Aquarium Youth Volunteers Bring Storm Drain Art To Newport

March 29, 2010

Oregon Coast Aquarium youth volunteers partnered with the Surfrider Foundation to create a painting of a whale around a storm drain at the Nye Beach Turnaround in Newport. The “Storm Drain Art Project” intends to raise awareness about storm water and runoff pollution. Aquarium artist Michael Cole, known for his magnificent mural work at the Aquarium, painted the whale last Saturday. The youth volunteers have been coordinating the project with Cole and the Surfrider Foundation for the past six months, proposing the project to City Council and gathering materials. The City of Newport approved the first painting, and if the City approves of the next phase of the project, there will be more storm drain paintings in the area, intended to demonstrate that what goes into the storm drain goes into our oceans.

The youth volunteer team was first inspired to complete the art after learning about a similar project done by Surfrider Foundation with the Ocean Resource Team in Port Orford (2009). The youths wanted to educate the high number of visitors that enjoy the Nye Beach area and encourage them to make choices that have a positive impact on the environment. Recognizing that storm water pollution is a problem and everyone can be part of the solution, the youth team’s project aimed to deliver that message in a more meaningful way than a storm drain marker.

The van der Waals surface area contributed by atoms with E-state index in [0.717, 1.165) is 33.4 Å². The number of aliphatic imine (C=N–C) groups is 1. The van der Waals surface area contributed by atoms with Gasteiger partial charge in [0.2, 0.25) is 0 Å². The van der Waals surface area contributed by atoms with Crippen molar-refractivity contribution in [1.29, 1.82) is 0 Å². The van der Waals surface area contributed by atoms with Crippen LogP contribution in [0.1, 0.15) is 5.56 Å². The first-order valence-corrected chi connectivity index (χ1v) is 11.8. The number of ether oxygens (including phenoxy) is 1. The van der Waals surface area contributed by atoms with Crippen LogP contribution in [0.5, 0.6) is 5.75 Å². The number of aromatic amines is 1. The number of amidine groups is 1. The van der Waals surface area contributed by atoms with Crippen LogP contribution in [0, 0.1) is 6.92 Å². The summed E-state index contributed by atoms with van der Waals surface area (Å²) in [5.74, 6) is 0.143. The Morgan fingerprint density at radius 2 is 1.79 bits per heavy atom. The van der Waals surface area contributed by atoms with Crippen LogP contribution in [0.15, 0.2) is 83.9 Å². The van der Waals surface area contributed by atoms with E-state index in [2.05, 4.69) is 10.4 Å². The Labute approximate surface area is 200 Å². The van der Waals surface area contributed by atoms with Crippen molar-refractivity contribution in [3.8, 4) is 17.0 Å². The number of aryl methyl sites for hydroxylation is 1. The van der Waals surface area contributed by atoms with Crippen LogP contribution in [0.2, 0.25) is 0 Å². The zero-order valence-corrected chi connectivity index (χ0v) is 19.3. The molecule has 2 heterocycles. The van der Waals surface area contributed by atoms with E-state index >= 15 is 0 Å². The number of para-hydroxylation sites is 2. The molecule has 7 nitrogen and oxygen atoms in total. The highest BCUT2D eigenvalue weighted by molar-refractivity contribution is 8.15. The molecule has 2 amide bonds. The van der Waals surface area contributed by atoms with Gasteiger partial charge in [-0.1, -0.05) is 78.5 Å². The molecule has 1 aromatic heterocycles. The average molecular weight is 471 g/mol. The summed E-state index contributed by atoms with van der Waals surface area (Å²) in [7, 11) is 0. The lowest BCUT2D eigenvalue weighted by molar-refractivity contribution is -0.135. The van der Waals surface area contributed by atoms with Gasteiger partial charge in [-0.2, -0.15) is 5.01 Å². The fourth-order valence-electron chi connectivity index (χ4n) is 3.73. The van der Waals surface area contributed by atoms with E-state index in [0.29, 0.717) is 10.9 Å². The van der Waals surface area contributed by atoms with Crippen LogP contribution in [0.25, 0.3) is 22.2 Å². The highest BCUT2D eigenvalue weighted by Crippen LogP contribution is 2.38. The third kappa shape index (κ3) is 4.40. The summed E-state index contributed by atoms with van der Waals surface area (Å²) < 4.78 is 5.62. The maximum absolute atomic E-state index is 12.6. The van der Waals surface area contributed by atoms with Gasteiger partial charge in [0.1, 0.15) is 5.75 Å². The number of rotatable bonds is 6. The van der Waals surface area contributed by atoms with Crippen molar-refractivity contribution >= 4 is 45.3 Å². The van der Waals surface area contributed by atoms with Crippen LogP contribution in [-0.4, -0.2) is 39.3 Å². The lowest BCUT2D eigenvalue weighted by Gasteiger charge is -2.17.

“What goes in our yards, streets and around drains ends up in the ocean and eventually negatively impacts us and marine life,” said Mechell Bailey, youth volunteer team member. “We thought this was a pretty cool way of demonstrating that connection.”

Throughout the winter, the youth volunteers researched city codes, regulations, possible sites around town, worked with local artist Michael Cole, wrote a project proposal and presented their idea to the Newport City Council in February. With a unanimous motion from the Newport City Council, the city staff enthusiastically supported preparing the site for the painting.

This year marks the third year that the youth volunteers and Surfrider Foundation have joined forces on youth volunteer water quality team projects. Working under the guidance of the Aquarium’s Youth Program Coordinator, Tricia Ratliff, and Surfrider’s Oregon Field Manager, Charlie Plybon, the youth volunteers help develop projects to raise awareness of the Blue Water Task Force Program. This citizen-based water quality monitoring program has been a partnership between the two organizations over the past seven years, giving volunteers hands-on experience sampling and testing water quality of local beaches. The past three years, the groups have worked jointly with a youth volunteer water quality team each winter, connecting the water quality program to a youth awareness project within the community.

“The youth volunteer team projects are an opportunity to develop leadership, project development, planning, and communication skills,” said Tricia Ratliff, Aquarium youth program coordinator. “More than anything, the youths learn that community projects take careful planning, multiple strategies, and follow through. They begin a project from conception and follow it through to completion and later present their projects to the general public.”

“My hope is that this project will help educate and make people aware of their actions, as well as be the start of many storm drain art projects,” Said Olivia Poncé, youth volunteer team member.